7. Visionary revelation

In Scripture, much or most prophecy originates in visionary revelation. The seer then provides a verbal description of what he saw. Sometimes he may provide an interpretation of what he saw, but often all the reader has to work with is the verbal description.  

Images aren't propositions. Strictly speaking, an image of the future isn't a truth-claim. A future-oriented image isn't true or false, but suggestive. That's further complicated by the fact that some revelatory dreams and visions are allegorical. 

So the relation between prophecy and truth is often at one or more steps removed from truth or falsehood. It depends on correspondence between what was seen and future events. Is there a specific recognizable match? 

8. Typology

According to Scripture, God prearranges history so that some things in the past symbolically prefigure some things in the future. And it may involve a one-to-many relation, similar to how different actors can play the same role. There may be a definitive realization, but along the way there are things that exemplify that principle. History is repetitious. The same kinds of events recur. 

9. Synoptic/resumption-expansion

That's a compositional technique in Hebrew narration:

A Hebrew author will at times tell the whole story in brief form (synopsis), then repeat the story (resumption), adding greater detail (expansion). Mark Futato, "Because It Had Rained: A Study of Gen 2:5-7 with Implications for Gen 2:4-25 and Gen 1:1—2:3," WTJ 60.1 (Spring 1998) 12; cf. Herbert Chanan Brichto, Toward a Grammar of Biblical Poetics: Tales of the Prophets (Oxford 1992), 13-19.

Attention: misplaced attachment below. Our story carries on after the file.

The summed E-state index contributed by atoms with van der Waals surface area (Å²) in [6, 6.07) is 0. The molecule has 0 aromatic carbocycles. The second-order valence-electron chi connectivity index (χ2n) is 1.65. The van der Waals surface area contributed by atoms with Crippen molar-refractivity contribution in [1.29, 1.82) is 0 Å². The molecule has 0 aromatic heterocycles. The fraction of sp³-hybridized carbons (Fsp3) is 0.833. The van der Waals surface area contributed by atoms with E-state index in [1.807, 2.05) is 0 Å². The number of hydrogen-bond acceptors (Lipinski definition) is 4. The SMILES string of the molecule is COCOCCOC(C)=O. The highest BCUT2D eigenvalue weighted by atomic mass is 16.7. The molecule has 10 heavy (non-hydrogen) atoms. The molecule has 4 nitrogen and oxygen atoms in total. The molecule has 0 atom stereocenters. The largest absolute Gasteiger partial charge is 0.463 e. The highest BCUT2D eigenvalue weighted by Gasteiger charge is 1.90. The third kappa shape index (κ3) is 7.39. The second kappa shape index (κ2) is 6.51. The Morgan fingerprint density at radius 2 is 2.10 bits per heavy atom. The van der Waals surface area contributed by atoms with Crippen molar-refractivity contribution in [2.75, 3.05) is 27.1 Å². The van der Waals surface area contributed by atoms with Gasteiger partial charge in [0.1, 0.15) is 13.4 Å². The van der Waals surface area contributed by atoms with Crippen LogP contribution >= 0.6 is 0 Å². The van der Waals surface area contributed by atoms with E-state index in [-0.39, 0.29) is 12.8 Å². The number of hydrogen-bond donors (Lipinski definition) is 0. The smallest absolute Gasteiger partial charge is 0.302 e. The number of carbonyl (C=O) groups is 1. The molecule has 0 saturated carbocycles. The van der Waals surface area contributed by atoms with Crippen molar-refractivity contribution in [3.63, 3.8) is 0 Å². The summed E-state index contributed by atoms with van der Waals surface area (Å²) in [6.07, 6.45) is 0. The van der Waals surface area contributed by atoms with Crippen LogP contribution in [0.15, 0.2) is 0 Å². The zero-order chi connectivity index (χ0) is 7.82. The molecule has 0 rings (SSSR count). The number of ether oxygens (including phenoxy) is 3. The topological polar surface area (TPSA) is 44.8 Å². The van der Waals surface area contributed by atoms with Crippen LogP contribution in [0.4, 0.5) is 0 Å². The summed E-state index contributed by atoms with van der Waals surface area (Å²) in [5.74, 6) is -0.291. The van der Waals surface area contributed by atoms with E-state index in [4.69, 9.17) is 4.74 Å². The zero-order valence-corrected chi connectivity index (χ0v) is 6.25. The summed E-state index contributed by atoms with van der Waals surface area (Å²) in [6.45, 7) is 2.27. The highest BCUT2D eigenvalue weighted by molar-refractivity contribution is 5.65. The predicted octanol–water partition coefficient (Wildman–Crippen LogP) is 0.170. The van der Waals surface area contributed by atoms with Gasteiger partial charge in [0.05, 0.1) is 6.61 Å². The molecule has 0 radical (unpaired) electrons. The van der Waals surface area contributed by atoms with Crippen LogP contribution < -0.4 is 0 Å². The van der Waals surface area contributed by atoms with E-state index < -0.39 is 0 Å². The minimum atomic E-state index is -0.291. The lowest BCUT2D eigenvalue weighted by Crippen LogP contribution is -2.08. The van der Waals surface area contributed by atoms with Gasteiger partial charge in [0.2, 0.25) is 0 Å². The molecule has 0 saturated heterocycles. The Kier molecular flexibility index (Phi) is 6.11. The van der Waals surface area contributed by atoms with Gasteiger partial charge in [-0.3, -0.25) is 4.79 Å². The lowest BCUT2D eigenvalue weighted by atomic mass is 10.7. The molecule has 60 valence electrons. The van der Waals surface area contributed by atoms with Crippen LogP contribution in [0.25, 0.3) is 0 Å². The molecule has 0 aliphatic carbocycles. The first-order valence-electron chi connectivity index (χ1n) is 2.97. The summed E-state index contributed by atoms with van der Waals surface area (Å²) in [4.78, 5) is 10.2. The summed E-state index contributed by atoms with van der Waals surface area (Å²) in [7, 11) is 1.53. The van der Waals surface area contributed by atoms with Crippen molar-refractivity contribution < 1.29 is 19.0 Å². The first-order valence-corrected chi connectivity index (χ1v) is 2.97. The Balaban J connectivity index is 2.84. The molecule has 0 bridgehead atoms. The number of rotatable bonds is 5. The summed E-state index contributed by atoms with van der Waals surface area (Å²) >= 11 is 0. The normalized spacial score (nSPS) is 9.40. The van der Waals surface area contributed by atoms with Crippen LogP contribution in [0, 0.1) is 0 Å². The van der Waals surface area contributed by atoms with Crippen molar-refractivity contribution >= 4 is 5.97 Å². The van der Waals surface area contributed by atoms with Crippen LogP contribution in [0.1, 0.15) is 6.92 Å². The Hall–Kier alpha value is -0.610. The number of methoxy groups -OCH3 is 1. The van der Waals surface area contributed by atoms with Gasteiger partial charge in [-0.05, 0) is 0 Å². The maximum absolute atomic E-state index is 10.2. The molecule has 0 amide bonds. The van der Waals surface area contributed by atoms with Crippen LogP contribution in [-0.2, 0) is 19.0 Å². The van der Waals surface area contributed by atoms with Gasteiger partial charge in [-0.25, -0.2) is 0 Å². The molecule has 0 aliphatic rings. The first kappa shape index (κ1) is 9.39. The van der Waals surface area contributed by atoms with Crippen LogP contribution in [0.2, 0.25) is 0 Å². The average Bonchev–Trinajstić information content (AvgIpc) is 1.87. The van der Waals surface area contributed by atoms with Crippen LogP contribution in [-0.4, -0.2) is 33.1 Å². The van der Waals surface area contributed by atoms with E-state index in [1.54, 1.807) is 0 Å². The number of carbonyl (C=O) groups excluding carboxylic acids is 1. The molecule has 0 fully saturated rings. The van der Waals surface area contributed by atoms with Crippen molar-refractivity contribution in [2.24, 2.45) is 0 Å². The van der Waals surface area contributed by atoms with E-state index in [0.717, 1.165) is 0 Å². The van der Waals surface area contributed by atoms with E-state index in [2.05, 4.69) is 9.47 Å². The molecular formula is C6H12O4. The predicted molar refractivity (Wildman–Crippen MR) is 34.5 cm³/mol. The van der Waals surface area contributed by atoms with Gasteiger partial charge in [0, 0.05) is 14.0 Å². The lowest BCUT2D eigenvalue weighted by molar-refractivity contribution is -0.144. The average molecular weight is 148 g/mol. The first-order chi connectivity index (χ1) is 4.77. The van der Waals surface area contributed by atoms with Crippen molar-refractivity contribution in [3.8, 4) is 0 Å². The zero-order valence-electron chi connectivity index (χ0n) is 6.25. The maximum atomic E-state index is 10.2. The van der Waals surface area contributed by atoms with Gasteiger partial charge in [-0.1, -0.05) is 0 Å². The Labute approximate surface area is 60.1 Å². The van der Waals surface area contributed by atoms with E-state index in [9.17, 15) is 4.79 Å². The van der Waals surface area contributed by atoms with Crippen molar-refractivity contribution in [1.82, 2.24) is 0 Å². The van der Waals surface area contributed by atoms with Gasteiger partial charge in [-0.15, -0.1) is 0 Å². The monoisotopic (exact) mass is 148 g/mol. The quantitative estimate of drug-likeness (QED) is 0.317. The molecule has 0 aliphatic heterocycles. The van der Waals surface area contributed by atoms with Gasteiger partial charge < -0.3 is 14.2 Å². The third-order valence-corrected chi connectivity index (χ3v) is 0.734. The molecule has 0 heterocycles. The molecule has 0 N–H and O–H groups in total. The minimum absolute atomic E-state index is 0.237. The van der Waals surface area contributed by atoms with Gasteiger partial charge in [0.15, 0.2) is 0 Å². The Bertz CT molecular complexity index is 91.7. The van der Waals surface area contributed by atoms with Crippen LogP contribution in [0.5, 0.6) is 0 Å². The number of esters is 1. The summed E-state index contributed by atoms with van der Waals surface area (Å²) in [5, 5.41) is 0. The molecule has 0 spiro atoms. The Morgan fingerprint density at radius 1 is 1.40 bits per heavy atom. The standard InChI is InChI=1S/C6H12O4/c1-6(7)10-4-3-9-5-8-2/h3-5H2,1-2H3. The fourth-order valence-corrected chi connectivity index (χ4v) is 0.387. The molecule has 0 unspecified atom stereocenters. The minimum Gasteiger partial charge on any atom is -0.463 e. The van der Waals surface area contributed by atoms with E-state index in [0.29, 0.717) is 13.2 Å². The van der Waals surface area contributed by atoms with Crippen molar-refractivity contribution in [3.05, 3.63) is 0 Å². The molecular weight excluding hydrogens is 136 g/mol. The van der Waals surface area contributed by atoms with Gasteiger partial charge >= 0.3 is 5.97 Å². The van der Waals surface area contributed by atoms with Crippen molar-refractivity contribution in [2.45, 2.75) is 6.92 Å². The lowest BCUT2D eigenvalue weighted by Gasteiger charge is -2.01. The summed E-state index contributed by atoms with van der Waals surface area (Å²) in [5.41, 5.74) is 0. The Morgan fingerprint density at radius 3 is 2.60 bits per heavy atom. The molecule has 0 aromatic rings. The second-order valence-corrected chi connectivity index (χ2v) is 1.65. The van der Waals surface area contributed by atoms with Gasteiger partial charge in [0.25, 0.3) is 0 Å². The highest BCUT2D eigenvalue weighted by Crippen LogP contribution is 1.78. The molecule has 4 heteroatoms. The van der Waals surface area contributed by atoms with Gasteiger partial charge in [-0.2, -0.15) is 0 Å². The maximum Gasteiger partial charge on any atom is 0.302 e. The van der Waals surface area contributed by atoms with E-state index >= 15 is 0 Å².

Examples include the relationship between Gen 1-2, the number of paired animals in the flood account (Gen 6-7), and the extent/success of the Conquest (Joshua; Judges). That's not a contradiction. Rather, the narrator makes a general statement, then qualifies that later on with greater specification. 

10. Numbers

i) Some numbers are probably transcriptional errors. Numbers are easy to miscopy

ii) Scripture uses round numbers

iii) Scripture uses symbolic numbers (numerology)

iv) Some numbers may be hyperbolic

v) Some numbers may be stock numbers

Some numbers may be stock numbers. A narrator will use a stock number if he doesn't know the actual figure. It's a way of saying "this was big!"

vi) Idiomatic numbers